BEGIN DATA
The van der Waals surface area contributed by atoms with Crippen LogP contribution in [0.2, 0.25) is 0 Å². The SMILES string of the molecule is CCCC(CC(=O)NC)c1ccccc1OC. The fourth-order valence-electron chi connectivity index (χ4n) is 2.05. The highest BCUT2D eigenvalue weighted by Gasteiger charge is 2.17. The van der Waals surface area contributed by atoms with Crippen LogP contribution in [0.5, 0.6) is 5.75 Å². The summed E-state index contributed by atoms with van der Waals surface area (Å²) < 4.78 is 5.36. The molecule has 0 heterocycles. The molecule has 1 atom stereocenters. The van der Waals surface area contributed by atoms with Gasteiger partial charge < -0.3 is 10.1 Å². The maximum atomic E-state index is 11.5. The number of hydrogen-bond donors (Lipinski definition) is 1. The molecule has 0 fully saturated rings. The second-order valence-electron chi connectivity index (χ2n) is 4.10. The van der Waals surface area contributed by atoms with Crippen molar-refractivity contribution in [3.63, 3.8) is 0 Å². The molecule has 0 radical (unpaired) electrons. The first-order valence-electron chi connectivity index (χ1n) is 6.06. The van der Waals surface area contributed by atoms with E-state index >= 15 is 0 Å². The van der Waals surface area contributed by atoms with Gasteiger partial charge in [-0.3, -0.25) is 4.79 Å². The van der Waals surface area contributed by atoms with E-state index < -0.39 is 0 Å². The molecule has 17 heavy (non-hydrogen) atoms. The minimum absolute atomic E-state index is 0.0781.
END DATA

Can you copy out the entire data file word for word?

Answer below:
The van der Waals surface area contributed by atoms with Crippen LogP contribution in [0.2, 0.25) is 0 Å². The SMILES string of the molecule is CCCC(CC(=O)NC)c1ccccc1OC. The fourth-order valence-electron chi connectivity index (χ4n) is 2.05. The highest BCUT2D eigenvalue weighted by Gasteiger charge is 2.17. The van der Waals surface area contributed by atoms with Crippen LogP contribution in [0.5, 0.6) is 5.75 Å². The summed E-state index contributed by atoms with van der Waals surface area (Å²) < 4.78 is 5.36. The molecule has 0 heterocycles. The molecule has 1 atom stereocenters. The van der Waals surface area contributed by atoms with Gasteiger partial charge < -0.3 is 10.1 Å². The maximum atomic E-state index is 11.5. The number of hydrogen-bond donors (Lipinski definition) is 1. The molecule has 0 fully saturated rings. The second-order valence-electron chi connectivity index (χ2n) is 4.10. The van der Waals surface area contributed by atoms with Crippen molar-refractivity contribution in [3.63, 3.8) is 0 Å². The molecule has 0 radical (unpaired) electrons. The first-order valence-electron chi connectivity index (χ1n) is 6.06. The van der Waals surface area contributed by atoms with E-state index >= 15 is 0 Å². The van der Waals surface area contributed by atoms with Gasteiger partial charge in [-0.3, -0.25) is 4.79 Å². The van der Waals surface area contributed by atoms with E-state index < -0.39 is 0 Å². The molecule has 17 heavy (non-hydrogen) atoms. The minimum absolute atomic E-state index is 0.0781.